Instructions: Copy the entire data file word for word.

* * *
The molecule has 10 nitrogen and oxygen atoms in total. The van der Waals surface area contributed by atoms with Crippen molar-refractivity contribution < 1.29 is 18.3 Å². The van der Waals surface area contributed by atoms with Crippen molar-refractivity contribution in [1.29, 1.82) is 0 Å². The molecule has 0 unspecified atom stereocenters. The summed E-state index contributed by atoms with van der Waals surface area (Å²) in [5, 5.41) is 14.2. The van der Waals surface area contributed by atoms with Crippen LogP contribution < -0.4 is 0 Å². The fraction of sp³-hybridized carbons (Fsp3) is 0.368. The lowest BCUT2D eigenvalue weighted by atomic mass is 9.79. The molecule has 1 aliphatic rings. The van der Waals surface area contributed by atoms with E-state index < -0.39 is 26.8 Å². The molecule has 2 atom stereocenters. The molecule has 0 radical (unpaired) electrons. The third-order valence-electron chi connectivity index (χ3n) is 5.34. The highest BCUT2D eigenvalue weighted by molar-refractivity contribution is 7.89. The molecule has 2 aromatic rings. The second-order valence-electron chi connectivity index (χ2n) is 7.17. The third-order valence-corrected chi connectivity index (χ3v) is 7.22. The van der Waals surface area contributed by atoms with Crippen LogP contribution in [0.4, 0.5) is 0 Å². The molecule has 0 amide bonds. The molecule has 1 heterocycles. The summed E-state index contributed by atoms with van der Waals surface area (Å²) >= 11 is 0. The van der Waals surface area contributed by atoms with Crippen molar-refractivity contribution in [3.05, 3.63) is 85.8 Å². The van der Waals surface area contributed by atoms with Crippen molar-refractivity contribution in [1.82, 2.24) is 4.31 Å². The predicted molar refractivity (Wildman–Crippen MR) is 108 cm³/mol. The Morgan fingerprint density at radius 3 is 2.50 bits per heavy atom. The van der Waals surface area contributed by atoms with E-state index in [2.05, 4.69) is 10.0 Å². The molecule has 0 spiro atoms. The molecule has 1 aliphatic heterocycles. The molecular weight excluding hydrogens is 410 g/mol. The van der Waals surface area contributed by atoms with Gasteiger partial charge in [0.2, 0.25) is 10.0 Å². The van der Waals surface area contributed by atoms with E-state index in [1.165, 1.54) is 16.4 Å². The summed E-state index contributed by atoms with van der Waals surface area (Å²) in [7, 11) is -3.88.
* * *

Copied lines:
The molecule has 10 nitrogen and oxygen atoms in total. The van der Waals surface area contributed by atoms with Crippen molar-refractivity contribution < 1.29 is 18.3 Å². The van der Waals surface area contributed by atoms with Crippen molar-refractivity contribution in [1.29, 1.82) is 0 Å². The molecule has 0 unspecified atom stereocenters. The summed E-state index contributed by atoms with van der Waals surface area (Å²) in [5, 5.41) is 14.2. The van der Waals surface area contributed by atoms with Crippen LogP contribution < -0.4 is 0 Å². The fraction of sp³-hybridized carbons (Fsp3) is 0.368. The lowest BCUT2D eigenvalue weighted by atomic mass is 9.79. The molecule has 1 aliphatic rings. The van der Waals surface area contributed by atoms with E-state index < -0.39 is 26.8 Å². The molecule has 2 atom stereocenters. The molecule has 0 radical (unpaired) electrons. The third-order valence-electron chi connectivity index (χ3n) is 5.34. The highest BCUT2D eigenvalue weighted by molar-refractivity contribution is 7.89. The molecule has 2 aromatic rings. The second-order valence-electron chi connectivity index (χ2n) is 7.17. The third-order valence-corrected chi connectivity index (χ3v) is 7.22. The van der Waals surface area contributed by atoms with Crippen LogP contribution in [0.4, 0.5) is 0 Å². The molecule has 0 amide bonds. The molecule has 1 heterocycles. The summed E-state index contributed by atoms with van der Waals surface area (Å²) >= 11 is 0. The van der Waals surface area contributed by atoms with Crippen molar-refractivity contribution in [3.05, 3.63) is 85.8 Å². The van der Waals surface area contributed by atoms with Crippen molar-refractivity contribution in [1.82, 2.24) is 4.31 Å². The predicted molar refractivity (Wildman–Crippen MR) is 108 cm³/mol. The Morgan fingerprint density at radius 3 is 2.50 bits per heavy atom. The van der Waals surface area contributed by atoms with E-state index in [2.05, 4.69) is 10.0 Å². The molecule has 0 spiro atoms. The molecule has 1 aliphatic heterocycles. The molecular weight excluding hydrogens is 410 g/mol. The van der Waals surface area contributed by atoms with Gasteiger partial charge in [0.2, 0.25) is 10.0 Å². The van der Waals surface area contributed by atoms with E-state index in [1.165, 1.54) is 16.4 Å². The summed E-state index contributed by atoms with van der Waals surface area (Å²) in [7, 11) is -3.88.